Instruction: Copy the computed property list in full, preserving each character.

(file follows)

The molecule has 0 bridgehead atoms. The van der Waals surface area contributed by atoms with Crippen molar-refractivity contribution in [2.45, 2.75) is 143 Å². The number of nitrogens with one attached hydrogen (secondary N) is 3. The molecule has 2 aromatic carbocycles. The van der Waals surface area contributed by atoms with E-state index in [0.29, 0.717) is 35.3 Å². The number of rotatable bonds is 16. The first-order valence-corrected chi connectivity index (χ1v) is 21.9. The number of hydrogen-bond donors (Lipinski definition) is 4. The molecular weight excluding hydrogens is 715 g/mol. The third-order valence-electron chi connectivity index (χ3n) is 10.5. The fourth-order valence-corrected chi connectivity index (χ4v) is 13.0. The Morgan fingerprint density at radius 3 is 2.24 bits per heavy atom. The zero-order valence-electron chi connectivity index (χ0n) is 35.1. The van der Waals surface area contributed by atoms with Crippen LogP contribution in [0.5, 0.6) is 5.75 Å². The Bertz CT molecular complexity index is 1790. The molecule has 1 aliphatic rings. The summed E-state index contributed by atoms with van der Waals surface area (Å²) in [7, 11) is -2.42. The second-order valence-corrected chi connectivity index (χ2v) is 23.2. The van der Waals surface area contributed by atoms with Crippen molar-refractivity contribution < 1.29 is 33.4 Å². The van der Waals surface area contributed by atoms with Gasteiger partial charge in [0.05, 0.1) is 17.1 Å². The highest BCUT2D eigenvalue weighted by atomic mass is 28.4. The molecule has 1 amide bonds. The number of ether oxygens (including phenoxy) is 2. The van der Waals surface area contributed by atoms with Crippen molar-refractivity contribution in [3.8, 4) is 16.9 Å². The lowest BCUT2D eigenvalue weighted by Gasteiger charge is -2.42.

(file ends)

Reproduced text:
The molecule has 0 bridgehead atoms. The van der Waals surface area contributed by atoms with Crippen molar-refractivity contribution in [2.45, 2.75) is 143 Å². The number of nitrogens with one attached hydrogen (secondary N) is 3. The molecule has 2 aromatic carbocycles. The van der Waals surface area contributed by atoms with E-state index in [0.29, 0.717) is 35.3 Å². The number of rotatable bonds is 16. The first-order valence-corrected chi connectivity index (χ1v) is 21.9. The number of hydrogen-bond donors (Lipinski definition) is 4. The molecular weight excluding hydrogens is 715 g/mol. The third-order valence-electron chi connectivity index (χ3n) is 10.5. The fourth-order valence-corrected chi connectivity index (χ4v) is 13.0. The Morgan fingerprint density at radius 3 is 2.24 bits per heavy atom. The zero-order valence-electron chi connectivity index (χ0n) is 35.1. The van der Waals surface area contributed by atoms with Crippen LogP contribution in [0.5, 0.6) is 5.75 Å². The Bertz CT molecular complexity index is 1790. The molecule has 1 aliphatic rings. The summed E-state index contributed by atoms with van der Waals surface area (Å²) in [7, 11) is -2.42. The second-order valence-corrected chi connectivity index (χ2v) is 23.2. The van der Waals surface area contributed by atoms with Crippen molar-refractivity contribution < 1.29 is 33.4 Å². The van der Waals surface area contributed by atoms with Gasteiger partial charge in [0.05, 0.1) is 17.1 Å². The highest BCUT2D eigenvalue weighted by atomic mass is 28.4. The molecule has 1 amide bonds. The number of ether oxygens (including phenoxy) is 2. The van der Waals surface area contributed by atoms with Crippen molar-refractivity contribution in [3.8, 4) is 16.9 Å². The lowest BCUT2D eigenvalue weighted by Gasteiger charge is -2.42.